Spotlight on Student Life: Q&A with Dean of Students Burgwell Howard
Redefining the Northwestern Experience
Dean of Students Burgwell Howard discusses tradition, ‘third spaces’, and the Animal House character to whom he most relates
Over the past year, Northwestern has stepped up its commitment to the undergraduate student experience—and the work isn’t over. We sat down with Dean of Students Burgwell Howard to discuss what it all means for current and future Wildcats.
NULC: President Schapiro has often stated that his top priority is enhancing Northwestern’s undergraduate student experience. Why do you think that’s so important?
Burgwell Howard: The undergraduate experience is foundational to the educational experience. It’s why many people come to Northwestern and it’s what sets them on a path for career options and graduate school. So the quality of the undergraduate experience determines what pathways they’ll take after Northwestern and, really, the quality of the relationship they’ll have with the University for the rest of their lives.
NULC: Exactly what makes for an enriching undergraduate experience?
BH: I think it varies from person to person, but what I hope for our students is that they are challenged and excited in the classroom, that they are engaged in the community, that they make friends and have fun while they’re here, and that they really feel like they’ve taken something away both inside and outside of the classroom. And ideally, for the sake of the University and future students, I want them to remain connected in support of the University for the next 50 or 60 years.
NULC: Upon taking over as Dean of Students last year, what was your first priority?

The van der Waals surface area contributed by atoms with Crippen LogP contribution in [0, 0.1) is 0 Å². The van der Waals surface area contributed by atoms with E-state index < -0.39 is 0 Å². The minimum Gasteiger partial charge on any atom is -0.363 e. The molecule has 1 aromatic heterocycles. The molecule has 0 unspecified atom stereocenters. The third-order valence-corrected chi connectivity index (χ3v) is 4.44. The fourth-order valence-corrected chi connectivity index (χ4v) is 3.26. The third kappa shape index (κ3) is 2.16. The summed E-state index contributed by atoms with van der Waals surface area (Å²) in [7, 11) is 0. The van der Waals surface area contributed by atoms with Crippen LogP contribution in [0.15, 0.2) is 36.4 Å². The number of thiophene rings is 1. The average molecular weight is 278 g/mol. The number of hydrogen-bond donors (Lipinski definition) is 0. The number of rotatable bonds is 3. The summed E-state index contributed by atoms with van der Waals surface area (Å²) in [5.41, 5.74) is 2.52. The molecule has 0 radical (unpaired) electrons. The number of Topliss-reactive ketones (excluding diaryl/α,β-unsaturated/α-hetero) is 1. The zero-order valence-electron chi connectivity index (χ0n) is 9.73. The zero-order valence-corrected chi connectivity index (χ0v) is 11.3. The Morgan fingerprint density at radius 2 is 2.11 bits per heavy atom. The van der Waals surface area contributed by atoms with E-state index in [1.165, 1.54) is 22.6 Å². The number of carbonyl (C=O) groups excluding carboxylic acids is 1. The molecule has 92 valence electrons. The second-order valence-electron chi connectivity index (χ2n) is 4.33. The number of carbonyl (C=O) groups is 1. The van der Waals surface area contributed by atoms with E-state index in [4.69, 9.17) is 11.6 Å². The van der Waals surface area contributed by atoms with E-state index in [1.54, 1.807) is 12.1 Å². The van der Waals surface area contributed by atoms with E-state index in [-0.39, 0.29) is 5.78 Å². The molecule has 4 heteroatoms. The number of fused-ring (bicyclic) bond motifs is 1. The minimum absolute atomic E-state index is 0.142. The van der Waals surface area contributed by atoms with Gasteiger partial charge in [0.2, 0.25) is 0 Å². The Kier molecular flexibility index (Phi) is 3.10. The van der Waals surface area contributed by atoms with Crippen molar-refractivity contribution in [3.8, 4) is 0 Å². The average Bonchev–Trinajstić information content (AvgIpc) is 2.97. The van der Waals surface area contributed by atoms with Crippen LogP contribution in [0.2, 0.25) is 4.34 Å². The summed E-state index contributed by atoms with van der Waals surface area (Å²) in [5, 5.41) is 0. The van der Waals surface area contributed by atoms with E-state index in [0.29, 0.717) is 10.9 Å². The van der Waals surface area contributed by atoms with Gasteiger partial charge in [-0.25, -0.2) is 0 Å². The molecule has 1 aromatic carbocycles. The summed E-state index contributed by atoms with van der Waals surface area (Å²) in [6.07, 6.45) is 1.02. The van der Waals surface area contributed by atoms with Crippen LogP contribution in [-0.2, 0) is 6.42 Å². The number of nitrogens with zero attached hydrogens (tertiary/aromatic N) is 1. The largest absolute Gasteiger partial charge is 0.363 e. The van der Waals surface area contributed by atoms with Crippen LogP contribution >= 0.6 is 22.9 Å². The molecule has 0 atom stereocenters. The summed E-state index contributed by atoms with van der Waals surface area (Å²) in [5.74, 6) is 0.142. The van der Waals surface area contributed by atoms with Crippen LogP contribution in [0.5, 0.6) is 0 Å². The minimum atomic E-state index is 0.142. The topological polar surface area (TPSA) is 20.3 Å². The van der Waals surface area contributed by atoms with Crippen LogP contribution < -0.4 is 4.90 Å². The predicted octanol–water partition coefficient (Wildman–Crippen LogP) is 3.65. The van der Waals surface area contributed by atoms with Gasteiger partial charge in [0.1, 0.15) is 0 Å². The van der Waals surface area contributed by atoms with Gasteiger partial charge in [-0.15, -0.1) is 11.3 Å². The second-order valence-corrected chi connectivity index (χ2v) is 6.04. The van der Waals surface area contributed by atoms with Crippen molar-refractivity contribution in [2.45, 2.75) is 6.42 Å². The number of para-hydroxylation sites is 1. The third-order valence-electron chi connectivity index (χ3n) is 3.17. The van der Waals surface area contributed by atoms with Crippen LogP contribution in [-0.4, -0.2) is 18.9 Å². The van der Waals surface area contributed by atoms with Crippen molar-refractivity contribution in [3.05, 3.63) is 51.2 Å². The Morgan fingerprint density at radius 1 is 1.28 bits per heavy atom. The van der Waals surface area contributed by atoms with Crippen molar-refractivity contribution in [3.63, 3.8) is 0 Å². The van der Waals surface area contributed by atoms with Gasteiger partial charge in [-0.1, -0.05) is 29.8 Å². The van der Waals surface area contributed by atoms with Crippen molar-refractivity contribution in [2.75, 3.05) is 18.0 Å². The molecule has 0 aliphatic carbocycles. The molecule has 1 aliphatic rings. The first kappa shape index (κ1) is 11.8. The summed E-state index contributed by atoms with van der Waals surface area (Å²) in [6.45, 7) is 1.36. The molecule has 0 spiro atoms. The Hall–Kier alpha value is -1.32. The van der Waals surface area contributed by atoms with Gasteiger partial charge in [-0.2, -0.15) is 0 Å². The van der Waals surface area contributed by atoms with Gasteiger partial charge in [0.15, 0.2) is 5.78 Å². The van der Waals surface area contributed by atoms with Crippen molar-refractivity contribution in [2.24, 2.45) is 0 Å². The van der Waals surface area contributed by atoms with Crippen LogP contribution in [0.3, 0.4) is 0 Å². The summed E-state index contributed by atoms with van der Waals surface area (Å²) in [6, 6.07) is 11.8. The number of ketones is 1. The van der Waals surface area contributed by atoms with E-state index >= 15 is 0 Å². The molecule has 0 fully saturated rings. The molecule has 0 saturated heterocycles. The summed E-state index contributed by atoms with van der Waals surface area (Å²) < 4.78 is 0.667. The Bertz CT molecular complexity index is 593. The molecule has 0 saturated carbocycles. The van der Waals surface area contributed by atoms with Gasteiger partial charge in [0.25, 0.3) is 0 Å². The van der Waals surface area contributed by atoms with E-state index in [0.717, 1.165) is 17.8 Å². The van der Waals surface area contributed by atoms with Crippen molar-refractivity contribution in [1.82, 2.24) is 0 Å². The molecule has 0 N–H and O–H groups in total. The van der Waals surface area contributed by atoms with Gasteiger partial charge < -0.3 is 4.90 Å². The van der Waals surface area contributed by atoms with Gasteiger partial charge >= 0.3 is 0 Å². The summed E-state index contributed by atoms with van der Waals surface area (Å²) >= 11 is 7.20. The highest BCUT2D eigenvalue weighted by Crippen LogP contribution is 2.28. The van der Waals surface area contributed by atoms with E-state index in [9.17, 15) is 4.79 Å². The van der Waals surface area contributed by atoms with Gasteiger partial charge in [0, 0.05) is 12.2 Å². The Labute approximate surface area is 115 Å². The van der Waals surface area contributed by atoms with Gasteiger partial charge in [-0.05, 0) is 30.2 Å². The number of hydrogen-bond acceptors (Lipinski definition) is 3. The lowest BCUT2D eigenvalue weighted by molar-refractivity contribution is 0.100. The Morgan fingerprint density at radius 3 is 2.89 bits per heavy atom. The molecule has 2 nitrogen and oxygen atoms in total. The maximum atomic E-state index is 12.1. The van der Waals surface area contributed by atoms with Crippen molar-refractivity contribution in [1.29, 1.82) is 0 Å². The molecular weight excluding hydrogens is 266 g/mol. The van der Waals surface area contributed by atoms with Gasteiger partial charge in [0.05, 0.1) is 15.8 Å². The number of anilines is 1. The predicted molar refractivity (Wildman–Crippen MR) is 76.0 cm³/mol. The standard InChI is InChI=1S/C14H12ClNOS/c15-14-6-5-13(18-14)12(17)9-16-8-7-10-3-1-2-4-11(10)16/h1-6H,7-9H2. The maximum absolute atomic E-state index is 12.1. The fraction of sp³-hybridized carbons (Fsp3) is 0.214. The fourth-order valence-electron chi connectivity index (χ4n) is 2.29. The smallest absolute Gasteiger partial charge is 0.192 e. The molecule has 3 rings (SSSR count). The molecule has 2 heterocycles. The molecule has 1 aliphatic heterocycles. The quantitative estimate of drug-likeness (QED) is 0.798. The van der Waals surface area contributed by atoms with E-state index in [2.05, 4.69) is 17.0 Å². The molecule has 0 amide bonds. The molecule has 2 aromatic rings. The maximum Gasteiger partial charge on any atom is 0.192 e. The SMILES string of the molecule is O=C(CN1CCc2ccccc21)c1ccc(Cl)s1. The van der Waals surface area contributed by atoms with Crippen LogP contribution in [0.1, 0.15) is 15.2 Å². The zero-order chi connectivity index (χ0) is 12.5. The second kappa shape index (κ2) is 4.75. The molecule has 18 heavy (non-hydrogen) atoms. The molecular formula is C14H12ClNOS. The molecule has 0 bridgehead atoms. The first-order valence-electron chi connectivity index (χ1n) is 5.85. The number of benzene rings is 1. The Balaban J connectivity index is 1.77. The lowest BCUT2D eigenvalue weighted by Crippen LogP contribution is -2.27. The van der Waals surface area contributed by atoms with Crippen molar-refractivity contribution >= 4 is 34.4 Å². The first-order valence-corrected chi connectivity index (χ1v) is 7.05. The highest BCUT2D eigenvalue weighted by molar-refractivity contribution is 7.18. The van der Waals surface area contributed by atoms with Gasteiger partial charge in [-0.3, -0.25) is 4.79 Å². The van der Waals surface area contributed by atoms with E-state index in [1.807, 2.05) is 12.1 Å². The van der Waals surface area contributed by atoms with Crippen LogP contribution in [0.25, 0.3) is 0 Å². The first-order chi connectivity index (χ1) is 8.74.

BH: For me, the idea that students didn’t feel a kind of connection to the broader institution was one of the areas that I really wanted to work on. I think there was great affinity within the academic disciplines, and students have a great allegiance to their schools or clubs or activities, but the central theme should be that we are one University. Creating the experience where students feel connected to each other and connected to the place was central to a lot of the steps we’ve taken in the first year or so since I’ve been in this role.
NULC: It seems there has been a lot of emphasis on creating traditions lately, such as the freshman March Through the Arch during Wildcat Welcome Week. What is the value of tradition?
BH: Rites, ritual, and tradition play a huge part in the history of higher education—not just American education but in Europe as well. We have grand buildings and laureate faculty, but the experience of being connected to something greater than one’s self is part of what makes up a place like Northwestern.
NULC: Last summer, the University spent about $20 million—twice its usual amount—upgrading its residence halls. Will this continue to be an area of emphasis in the future?